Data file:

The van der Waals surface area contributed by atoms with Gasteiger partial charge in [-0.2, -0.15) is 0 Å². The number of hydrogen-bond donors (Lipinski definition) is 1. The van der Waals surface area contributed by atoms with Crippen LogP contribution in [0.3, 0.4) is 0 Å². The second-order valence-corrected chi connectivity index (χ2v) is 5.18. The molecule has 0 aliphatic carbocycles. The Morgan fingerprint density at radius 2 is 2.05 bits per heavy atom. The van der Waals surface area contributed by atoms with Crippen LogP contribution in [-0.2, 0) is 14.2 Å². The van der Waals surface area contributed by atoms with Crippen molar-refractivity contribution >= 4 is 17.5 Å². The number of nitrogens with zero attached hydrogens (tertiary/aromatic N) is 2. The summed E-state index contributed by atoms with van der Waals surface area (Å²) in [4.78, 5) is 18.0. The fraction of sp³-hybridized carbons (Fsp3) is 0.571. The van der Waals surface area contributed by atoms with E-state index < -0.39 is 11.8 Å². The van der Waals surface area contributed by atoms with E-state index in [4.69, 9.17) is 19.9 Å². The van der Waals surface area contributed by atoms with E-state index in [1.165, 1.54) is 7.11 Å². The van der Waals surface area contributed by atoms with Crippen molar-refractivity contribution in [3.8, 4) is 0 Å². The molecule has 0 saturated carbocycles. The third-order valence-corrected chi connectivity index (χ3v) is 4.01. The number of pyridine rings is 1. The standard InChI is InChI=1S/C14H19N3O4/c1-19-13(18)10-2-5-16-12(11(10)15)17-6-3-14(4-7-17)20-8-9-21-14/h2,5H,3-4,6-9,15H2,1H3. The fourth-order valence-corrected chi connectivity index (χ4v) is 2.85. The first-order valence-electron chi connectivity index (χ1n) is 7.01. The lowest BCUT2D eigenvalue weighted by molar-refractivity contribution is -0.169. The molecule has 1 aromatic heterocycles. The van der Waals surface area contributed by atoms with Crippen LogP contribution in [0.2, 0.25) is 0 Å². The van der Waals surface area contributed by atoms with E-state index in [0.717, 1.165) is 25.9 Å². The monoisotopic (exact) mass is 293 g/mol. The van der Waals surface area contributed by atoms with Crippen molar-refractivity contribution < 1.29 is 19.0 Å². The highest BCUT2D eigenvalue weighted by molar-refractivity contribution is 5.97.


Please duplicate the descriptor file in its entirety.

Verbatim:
The van der Waals surface area contributed by atoms with Gasteiger partial charge in [-0.2, -0.15) is 0 Å². The number of hydrogen-bond donors (Lipinski definition) is 1. The van der Waals surface area contributed by atoms with Crippen LogP contribution in [0.3, 0.4) is 0 Å². The second-order valence-corrected chi connectivity index (χ2v) is 5.18. The molecule has 0 aliphatic carbocycles. The Morgan fingerprint density at radius 2 is 2.05 bits per heavy atom. The van der Waals surface area contributed by atoms with Crippen LogP contribution in [-0.2, 0) is 14.2 Å². The van der Waals surface area contributed by atoms with Crippen molar-refractivity contribution >= 4 is 17.5 Å². The number of nitrogens with zero attached hydrogens (tertiary/aromatic N) is 2. The summed E-state index contributed by atoms with van der Waals surface area (Å²) in [4.78, 5) is 18.0. The fraction of sp³-hybridized carbons (Fsp3) is 0.571. The van der Waals surface area contributed by atoms with E-state index < -0.39 is 11.8 Å². The van der Waals surface area contributed by atoms with E-state index in [4.69, 9.17) is 19.9 Å². The van der Waals surface area contributed by atoms with E-state index in [1.165, 1.54) is 7.11 Å². The van der Waals surface area contributed by atoms with Crippen molar-refractivity contribution in [3.8, 4) is 0 Å². The molecule has 0 saturated carbocycles. The third-order valence-corrected chi connectivity index (χ3v) is 4.01. The number of pyridine rings is 1. The standard InChI is InChI=1S/C14H19N3O4/c1-19-13(18)10-2-5-16-12(11(10)15)17-6-3-14(4-7-17)20-8-9-21-14/h2,5H,3-4,6-9,15H2,1H3. The fourth-order valence-corrected chi connectivity index (χ4v) is 2.85. The first-order valence-electron chi connectivity index (χ1n) is 7.01. The lowest BCUT2D eigenvalue weighted by molar-refractivity contribution is -0.169. The molecule has 1 aromatic heterocycles. The van der Waals surface area contributed by atoms with Crippen LogP contribution in [0.2, 0.25) is 0 Å². The van der Waals surface area contributed by atoms with E-state index in [0.717, 1.165) is 25.9 Å². The monoisotopic (exact) mass is 293 g/mol. The van der Waals surface area contributed by atoms with Crippen molar-refractivity contribution < 1.29 is 19.0 Å². The highest BCUT2D eigenvalue weighted by molar-refractivity contribution is 5.97.